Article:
The hearing should draw the attention of viewers, worn down by the constant drumbeat of partisan news and bad news from the Capitol. The committee’s decision to bring in media professionals was wise: the opening day of the proceedings resolved complicated legal issues with multimedia explanations, organized events in a relatable order, without impressing the audience with Maury Povich-style plays.

Emotions ran high in the room as two witnesses testified live, but the passion didn’t come from great politicians. It was spawned by the harrowing story of Caroline Edwards, a Capitol police officer who was injured trying to hold back rioters. She gave a chilling account of being crushed by members of the Proud Boys and Oath Keepers as they made their way into the Capitol. As video of the incident and other filmed moments of violence played in the chamber, there was a visceral reaction on Edward’s face, as well as the faces of other Capitol officials attending the hearing. Nick Quested, a documentary filmmaker who became involved with the Proud Boys that day, also testified what he saw the day before the attack while following the far-right group.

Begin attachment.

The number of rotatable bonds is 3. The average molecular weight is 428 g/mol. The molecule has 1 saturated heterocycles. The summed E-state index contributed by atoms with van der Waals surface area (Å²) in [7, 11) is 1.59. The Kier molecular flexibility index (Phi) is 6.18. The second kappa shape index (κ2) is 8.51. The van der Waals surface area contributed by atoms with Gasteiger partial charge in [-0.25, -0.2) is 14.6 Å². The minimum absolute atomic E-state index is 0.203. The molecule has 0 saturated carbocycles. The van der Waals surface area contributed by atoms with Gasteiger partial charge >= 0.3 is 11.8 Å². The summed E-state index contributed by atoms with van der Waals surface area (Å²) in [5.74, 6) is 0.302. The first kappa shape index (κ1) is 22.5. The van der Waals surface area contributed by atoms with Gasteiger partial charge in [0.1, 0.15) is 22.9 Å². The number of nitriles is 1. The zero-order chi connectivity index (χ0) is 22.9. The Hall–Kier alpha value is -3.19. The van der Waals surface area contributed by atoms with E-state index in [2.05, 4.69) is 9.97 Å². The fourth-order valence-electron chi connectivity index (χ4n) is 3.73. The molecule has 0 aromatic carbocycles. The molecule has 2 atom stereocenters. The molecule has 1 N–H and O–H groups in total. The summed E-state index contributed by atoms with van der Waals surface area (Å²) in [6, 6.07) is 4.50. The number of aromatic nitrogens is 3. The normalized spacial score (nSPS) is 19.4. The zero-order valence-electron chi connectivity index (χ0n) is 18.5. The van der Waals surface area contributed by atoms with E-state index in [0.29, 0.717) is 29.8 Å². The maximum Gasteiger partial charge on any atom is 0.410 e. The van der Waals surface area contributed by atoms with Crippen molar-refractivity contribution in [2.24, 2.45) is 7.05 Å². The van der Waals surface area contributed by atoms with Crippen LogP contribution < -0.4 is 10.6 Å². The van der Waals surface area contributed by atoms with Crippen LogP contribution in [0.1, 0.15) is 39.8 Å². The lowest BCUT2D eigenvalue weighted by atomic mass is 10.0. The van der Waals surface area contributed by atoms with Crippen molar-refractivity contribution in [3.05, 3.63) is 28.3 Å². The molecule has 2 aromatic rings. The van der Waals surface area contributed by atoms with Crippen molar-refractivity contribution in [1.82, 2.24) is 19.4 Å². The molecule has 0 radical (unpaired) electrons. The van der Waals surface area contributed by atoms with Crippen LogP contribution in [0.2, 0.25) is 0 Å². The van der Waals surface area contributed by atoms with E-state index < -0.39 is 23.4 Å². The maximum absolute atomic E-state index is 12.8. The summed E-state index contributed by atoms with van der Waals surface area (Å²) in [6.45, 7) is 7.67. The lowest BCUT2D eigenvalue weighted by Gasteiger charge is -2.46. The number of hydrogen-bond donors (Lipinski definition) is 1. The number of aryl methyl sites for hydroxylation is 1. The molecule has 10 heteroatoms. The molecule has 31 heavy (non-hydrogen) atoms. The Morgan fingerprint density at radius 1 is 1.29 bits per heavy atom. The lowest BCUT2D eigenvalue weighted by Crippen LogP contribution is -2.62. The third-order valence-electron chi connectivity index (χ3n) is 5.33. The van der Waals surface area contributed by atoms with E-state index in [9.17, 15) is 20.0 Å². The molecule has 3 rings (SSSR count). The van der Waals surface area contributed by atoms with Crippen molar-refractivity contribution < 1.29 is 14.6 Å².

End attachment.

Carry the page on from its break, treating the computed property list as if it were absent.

One of many devastating pieces of evidence against Trump was the former Atty clip. General William P. Barr testified in affidavit that he told the President that his insistence that the election was stolen due to fraud was “bullshit.” When asked in another statement, Trump’s daughter Ivanka said she believes Barr.

Cheney said the upcoming hearing will be split into parts, the second showing how Trump and his advisers knew there was no voter fraud and yet spread the “big lie.” The third will focus on how Trump corruptly plotted to replace the Attorney General so the Justice Department would disseminate his bogus, stolen election claims. The fourth will focus on Trump pressuring Pence to refuse to count the ballots, and the fifth will hear evidence of how Trump pressured lawmakers and state election officials to change the results. In the last two public hearings, Cheney promised Americans they would hear Trump “summoned a violent mob and illegally ordered them to march on the US Capitol.”

She stressed that the investigation is ongoing and the committee is still working with witnesses. And as if to remind us to tune in to another episode of this must-see drama where democracy is at stake next week, she urged American not to look the other way: “Please remember what’s at stake.” How Jan. 6 committee hearings forced America not to look away